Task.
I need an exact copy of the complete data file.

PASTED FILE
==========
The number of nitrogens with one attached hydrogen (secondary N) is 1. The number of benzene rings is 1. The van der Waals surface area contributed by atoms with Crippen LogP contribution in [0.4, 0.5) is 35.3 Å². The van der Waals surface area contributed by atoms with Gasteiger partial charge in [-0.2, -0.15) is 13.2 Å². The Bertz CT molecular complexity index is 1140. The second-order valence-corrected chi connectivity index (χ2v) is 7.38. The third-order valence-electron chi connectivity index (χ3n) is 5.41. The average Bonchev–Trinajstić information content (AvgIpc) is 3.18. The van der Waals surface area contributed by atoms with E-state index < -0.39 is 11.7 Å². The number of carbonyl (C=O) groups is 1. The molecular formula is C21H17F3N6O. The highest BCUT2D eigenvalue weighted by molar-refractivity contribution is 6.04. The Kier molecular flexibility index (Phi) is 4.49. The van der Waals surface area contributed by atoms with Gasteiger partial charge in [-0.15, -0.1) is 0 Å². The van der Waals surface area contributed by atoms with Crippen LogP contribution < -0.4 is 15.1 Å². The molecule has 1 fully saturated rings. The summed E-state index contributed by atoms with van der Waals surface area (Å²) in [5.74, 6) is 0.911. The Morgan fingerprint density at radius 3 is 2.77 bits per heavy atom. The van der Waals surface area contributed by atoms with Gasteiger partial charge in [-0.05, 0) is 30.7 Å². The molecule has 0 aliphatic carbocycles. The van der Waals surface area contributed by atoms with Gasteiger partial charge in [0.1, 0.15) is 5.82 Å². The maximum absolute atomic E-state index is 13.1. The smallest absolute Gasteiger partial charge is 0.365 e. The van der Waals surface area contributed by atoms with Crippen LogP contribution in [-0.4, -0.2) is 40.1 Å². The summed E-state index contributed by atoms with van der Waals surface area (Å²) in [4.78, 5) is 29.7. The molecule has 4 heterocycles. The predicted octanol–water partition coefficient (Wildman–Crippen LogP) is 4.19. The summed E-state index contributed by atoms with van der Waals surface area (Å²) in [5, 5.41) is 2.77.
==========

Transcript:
The number of nitrogens with one attached hydrogen (secondary N) is 1. The number of benzene rings is 1. The van der Waals surface area contributed by atoms with Crippen LogP contribution in [0.4, 0.5) is 35.3 Å². The van der Waals surface area contributed by atoms with Gasteiger partial charge in [-0.2, -0.15) is 13.2 Å². The Bertz CT molecular complexity index is 1140. The second-order valence-corrected chi connectivity index (χ2v) is 7.38. The third-order valence-electron chi connectivity index (χ3n) is 5.41. The average Bonchev–Trinajstić information content (AvgIpc) is 3.18. The van der Waals surface area contributed by atoms with E-state index < -0.39 is 11.7 Å². The number of carbonyl (C=O) groups is 1. The molecular formula is C21H17F3N6O. The highest BCUT2D eigenvalue weighted by molar-refractivity contribution is 6.04. The Kier molecular flexibility index (Phi) is 4.49. The van der Waals surface area contributed by atoms with Gasteiger partial charge in [-0.15, -0.1) is 0 Å². The van der Waals surface area contributed by atoms with Crippen LogP contribution < -0.4 is 15.1 Å². The molecule has 1 fully saturated rings. The summed E-state index contributed by atoms with van der Waals surface area (Å²) in [5.74, 6) is 0.911. The Morgan fingerprint density at radius 3 is 2.77 bits per heavy atom. The van der Waals surface area contributed by atoms with Gasteiger partial charge in [-0.05, 0) is 30.7 Å². The molecule has 0 aliphatic carbocycles. The van der Waals surface area contributed by atoms with Gasteiger partial charge in [0.1, 0.15) is 5.82 Å². The maximum absolute atomic E-state index is 13.1. The smallest absolute Gasteiger partial charge is 0.365 e. The van der Waals surface area contributed by atoms with Crippen LogP contribution in [-0.4, -0.2) is 40.1 Å². The summed E-state index contributed by atoms with van der Waals surface area (Å²) in [4.78, 5) is 29.7. The molecule has 4 heterocycles. The predicted octanol–water partition coefficient (Wildman–Crippen LogP) is 4.19. The summed E-state index contributed by atoms with van der Waals surface area (Å²) in [5, 5.41) is 2.77.